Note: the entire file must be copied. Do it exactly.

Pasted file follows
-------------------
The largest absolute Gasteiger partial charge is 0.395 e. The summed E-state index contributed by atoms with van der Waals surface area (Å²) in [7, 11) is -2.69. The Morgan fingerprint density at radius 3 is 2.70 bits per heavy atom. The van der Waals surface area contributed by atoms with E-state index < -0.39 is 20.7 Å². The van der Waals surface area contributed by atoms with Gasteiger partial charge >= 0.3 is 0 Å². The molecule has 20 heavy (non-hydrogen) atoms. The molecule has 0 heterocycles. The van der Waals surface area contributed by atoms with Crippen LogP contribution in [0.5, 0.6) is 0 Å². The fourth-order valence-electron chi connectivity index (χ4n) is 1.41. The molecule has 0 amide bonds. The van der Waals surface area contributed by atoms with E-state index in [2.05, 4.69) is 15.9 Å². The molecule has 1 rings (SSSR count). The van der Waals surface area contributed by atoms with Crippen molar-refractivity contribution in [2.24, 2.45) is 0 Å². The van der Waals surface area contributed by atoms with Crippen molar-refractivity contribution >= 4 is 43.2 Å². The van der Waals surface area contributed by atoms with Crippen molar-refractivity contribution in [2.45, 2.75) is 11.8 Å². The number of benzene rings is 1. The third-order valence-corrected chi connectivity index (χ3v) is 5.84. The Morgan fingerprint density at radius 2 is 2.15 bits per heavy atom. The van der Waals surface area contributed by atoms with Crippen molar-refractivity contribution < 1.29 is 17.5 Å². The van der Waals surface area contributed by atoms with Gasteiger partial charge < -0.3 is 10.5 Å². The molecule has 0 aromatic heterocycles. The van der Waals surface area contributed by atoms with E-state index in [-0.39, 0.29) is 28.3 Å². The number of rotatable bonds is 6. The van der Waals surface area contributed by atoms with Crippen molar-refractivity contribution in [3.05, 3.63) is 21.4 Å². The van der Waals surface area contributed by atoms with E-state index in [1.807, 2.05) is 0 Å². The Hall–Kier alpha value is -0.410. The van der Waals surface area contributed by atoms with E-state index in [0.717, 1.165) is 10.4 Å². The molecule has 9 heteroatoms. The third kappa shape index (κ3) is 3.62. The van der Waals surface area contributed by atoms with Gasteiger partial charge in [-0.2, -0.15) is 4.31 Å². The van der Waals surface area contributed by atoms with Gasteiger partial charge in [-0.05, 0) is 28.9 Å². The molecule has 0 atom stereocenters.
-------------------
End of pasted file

The largest absolute Gasteiger partial charge is 0.395 e. The summed E-state index contributed by atoms with van der Waals surface area (Å²) in [7, 11) is -2.69. The Morgan fingerprint density at radius 3 is 2.70 bits per heavy atom. The van der Waals surface area contributed by atoms with E-state index < -0.39 is 20.7 Å². The van der Waals surface area contributed by atoms with Gasteiger partial charge >= 0.3 is 0 Å². The molecule has 20 heavy (non-hydrogen) atoms. The molecule has 0 heterocycles. The van der Waals surface area contributed by atoms with Crippen LogP contribution in [0.5, 0.6) is 0 Å². The fourth-order valence-electron chi connectivity index (χ4n) is 1.41. The molecule has 0 amide bonds. The van der Waals surface area contributed by atoms with E-state index in [2.05, 4.69) is 15.9 Å². The molecule has 1 rings (SSSR count). The van der Waals surface area contributed by atoms with Crippen molar-refractivity contribution in [2.24, 2.45) is 0 Å². The van der Waals surface area contributed by atoms with Crippen molar-refractivity contribution >= 4 is 43.2 Å². The van der Waals surface area contributed by atoms with Crippen molar-refractivity contribution in [2.45, 2.75) is 11.8 Å². The number of benzene rings is 1. The third-order valence-corrected chi connectivity index (χ3v) is 5.84. The Morgan fingerprint density at radius 2 is 2.15 bits per heavy atom. The van der Waals surface area contributed by atoms with Crippen molar-refractivity contribution < 1.29 is 17.5 Å². The van der Waals surface area contributed by atoms with Gasteiger partial charge < -0.3 is 10.5 Å². The molecule has 0 aromatic heterocycles. The van der Waals surface area contributed by atoms with E-state index in [-0.39, 0.29) is 28.3 Å². The number of rotatable bonds is 6. The van der Waals surface area contributed by atoms with Crippen molar-refractivity contribution in [3.05, 3.63) is 21.4 Å². The van der Waals surface area contributed by atoms with E-state index in [1.807, 2.05) is 0 Å². The Hall–Kier alpha value is -0.410. The van der Waals surface area contributed by atoms with E-state index in [0.717, 1.165) is 10.4 Å². The molecule has 9 heteroatoms. The third kappa shape index (κ3) is 3.62. The van der Waals surface area contributed by atoms with Gasteiger partial charge in [-0.2, -0.15) is 4.31 Å². The van der Waals surface area contributed by atoms with Gasteiger partial charge in [-0.05, 0) is 28.9 Å². The molecule has 0 atom stereocenters.